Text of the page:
When it comes to the Cape peninsula mountain range there is no shortage of paths and hikes to choose from. Around 900 actually, so the choice is vast! I have been walking those mountains for 32 years and never seem to run out of new walks to do.
Some hikes, for various reasons, are more popular than others but there are some paths that offer incredible views that are not as well known.
Here are five of lesser known, less travelled routes that, if you’re a keen hiker, you really shouldn’t miss out on.
Tranquility Cracks sits on top of Slangolie Buttress which towers over Camps Bay. There are many routes to the top of Slangolie Butress but the best way is the route that starts from Theresa Avenue at the top of Camps Bay. Head for the Pipe Track and go up Corridor Ravine until you reach the Twelve Apostles path at the top. A short walk along brings you to the path that takes you to the magic place known as Tranquility Cracks. You can come back down on the same route or continue until you reach the top of the Kasteelspoort path which will return you back to your car.
The second hike also incorporates a trip to Kasteelspoort but this time with an approach from the opposite direction. The start point is again Theresa Avenue at the top of Camps Bay and it is quite a challenging little climb up, but well worth it! Once at the top of Kasteelpoort turn left towards Table Mountain and shortly after you’ll come across the Valley of the Red Gods. The path makes its way up to the right of the valley and heads straight for the Valley of Isolation. I love the name because, in the absence of other hikers, you are truly isolated. It is a beautiful place to have a break and you’ll need it before the next stage. The path slowly climbs its way out of the valley and heads for the top of Blinkwater Peak only to descend back down into Echo Valley. Follow the signs that show you the way to the cable car and Platteklip Gorge. The path again starts to climb but this time there are three ladders to help your rapid ascent (perhaps I should have mentioned that this is not a good hike for anyone with a fear of heights!). Much of this section of path is quite exposed and should be treated with a lot of caution! Once at Platteklip it’s a short stroll to the cable car. Oh, and it’s a good idea before you set off on this hike to check that the cable car is operating on the day, otherwise it’s a long walk down Platteklip George!
The third hike starts where the second ended, the upper cable car, and takes you all the way along the front of Table Mountain to Maclear’s Beacon. From there, you then follow in the footsteps of Jan Smuts on the path now known as the Smuts Track. This will take you down the Back Table towards the back of Hely-Hutchinson Reservoir. A careful descent will then take you down Skeleton Gorge and into the beautiful Kirstenbosch Gardens. Reward yourself with a drink at one of the two restaurants in the Gardens.
The fourth hike takes you to one of my favourite sections of the Cape Peninsula mountains – Silvermine. Drive all the way to the Silvermine reservoir and start by walking on the gravel road below the dam wall. This walk will basically take you on a big circle around the reservoir, about 3 hours. The road will take you away from the reservoir and will meander up the mountainside. Once you reach the top there is a path that will lead you straight to Noordhoek Peak. On a really clear day this is probably my number one spot to sit and watch the world go by. The views are world class and you might find yourself spending more time up there than you planned for! Once you’ve had enough of the view, make your way back to the road and continue down the other side. The road will finally bring you down the back end of the dam, which will be on your right as you make your way back to the start.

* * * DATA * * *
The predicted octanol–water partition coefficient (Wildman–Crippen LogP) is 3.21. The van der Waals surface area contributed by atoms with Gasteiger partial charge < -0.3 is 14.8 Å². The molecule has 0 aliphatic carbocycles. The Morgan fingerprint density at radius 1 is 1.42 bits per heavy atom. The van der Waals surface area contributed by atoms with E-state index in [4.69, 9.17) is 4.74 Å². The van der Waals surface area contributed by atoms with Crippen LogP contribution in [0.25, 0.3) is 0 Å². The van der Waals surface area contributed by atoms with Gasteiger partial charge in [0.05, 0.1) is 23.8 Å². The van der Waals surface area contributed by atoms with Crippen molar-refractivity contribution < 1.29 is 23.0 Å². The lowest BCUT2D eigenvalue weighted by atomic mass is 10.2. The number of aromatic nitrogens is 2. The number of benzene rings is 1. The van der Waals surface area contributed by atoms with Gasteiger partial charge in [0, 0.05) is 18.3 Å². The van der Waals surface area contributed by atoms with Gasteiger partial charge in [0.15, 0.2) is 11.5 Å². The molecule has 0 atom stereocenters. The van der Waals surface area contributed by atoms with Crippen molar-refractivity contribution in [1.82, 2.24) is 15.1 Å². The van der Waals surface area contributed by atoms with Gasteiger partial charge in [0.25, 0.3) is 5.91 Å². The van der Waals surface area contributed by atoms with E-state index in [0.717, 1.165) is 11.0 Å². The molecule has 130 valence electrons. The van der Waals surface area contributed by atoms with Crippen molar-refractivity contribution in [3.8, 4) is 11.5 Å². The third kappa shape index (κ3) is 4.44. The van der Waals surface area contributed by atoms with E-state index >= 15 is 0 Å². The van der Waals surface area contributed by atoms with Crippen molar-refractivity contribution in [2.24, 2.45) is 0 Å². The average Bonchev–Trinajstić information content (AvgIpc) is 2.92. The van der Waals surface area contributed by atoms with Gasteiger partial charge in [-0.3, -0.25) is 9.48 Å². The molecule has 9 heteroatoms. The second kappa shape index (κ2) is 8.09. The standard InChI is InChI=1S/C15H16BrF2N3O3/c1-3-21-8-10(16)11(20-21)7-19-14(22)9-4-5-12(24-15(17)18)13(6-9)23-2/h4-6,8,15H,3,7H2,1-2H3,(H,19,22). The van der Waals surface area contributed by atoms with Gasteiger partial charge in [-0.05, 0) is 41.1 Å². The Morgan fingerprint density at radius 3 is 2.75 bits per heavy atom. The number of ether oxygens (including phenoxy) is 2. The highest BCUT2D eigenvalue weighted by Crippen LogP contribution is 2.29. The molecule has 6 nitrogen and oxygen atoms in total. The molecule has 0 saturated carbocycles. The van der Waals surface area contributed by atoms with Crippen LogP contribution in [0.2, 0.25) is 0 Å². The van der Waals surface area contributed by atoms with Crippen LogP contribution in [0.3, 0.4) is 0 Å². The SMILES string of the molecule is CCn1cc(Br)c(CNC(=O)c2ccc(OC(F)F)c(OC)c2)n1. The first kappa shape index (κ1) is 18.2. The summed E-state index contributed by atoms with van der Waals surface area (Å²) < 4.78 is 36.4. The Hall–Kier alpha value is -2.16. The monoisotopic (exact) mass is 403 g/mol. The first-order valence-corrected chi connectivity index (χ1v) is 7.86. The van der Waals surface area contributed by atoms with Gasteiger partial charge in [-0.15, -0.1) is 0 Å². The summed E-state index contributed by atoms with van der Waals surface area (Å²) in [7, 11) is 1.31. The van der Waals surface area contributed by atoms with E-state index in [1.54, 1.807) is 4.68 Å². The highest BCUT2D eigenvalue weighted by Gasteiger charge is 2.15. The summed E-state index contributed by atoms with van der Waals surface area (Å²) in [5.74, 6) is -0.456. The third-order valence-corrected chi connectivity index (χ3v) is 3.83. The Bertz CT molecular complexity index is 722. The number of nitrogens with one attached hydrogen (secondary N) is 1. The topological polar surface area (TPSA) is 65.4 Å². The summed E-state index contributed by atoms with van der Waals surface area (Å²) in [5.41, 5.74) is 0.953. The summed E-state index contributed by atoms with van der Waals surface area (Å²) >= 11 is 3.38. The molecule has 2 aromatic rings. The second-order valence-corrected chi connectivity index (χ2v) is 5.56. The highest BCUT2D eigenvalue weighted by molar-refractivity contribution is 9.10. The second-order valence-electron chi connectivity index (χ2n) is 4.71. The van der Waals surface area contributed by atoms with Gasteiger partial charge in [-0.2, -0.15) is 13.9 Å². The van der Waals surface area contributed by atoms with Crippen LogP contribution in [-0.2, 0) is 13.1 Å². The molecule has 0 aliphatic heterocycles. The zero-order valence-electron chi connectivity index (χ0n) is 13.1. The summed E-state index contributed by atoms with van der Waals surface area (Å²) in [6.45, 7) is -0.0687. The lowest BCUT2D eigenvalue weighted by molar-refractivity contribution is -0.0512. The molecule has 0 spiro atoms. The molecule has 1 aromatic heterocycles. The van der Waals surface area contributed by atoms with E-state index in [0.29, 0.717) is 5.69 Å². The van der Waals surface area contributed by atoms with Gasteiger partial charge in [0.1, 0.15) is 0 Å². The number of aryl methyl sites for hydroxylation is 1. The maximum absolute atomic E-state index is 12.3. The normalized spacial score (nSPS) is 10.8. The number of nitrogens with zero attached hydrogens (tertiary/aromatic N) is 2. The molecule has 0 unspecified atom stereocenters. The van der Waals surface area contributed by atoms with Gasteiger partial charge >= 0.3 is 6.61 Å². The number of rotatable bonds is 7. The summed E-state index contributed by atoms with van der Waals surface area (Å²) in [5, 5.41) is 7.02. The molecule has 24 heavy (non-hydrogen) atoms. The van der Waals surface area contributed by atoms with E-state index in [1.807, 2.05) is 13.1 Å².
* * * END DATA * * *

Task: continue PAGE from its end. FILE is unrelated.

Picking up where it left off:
The fifth hike can be seen from Noordhoek Peak and quite honestly I think the two names should be switched around. Chapmans Peak is actually closer to the suburb of Noordhoek, but that’s just my opinion. This great walk starts at the last picnic spot on the left as you are heading up from the Hout Bay side of Chapmans Peak drive. The path is clearly marked and the climb is about 15 minutes until you double back to your right to almost follow the route taken by the famous scenic drive. The path slowly makes its ascent towards Chapmans Peak. The bird life is incredible as well as the stunning plant life, so make sure that as you slowly climb to stop every once in a while and take it all in.
All these hikes should be tackled with a route plan and knowledge of the area. Never go blind into an area that you are not familiar with and don’t hike alone if you can help it. Always let somebody know your plans and leave a route planner with them. Track tweeting is a great way to be tracked or even a regular SMS of your present location. If you’re in any doubt, read our top hiking safety tips before you head out.
About the author:
Tim Lundy has been hiking the mountains and forests of Cape Town for more than 30 years, starting as a young lad of six shadowing his father. Now an accredited mountain guide and qualified first aider, Tim regularly takes groups of walkers along some of the most breath-taking scenic paths and trails in the world. For more information on Tim and the hikes he leads throughout the peninsula, visit his Cape Town Hiking website, find him on Facebook, or follow him onTwitter.
Read more at My Destination Cape Town.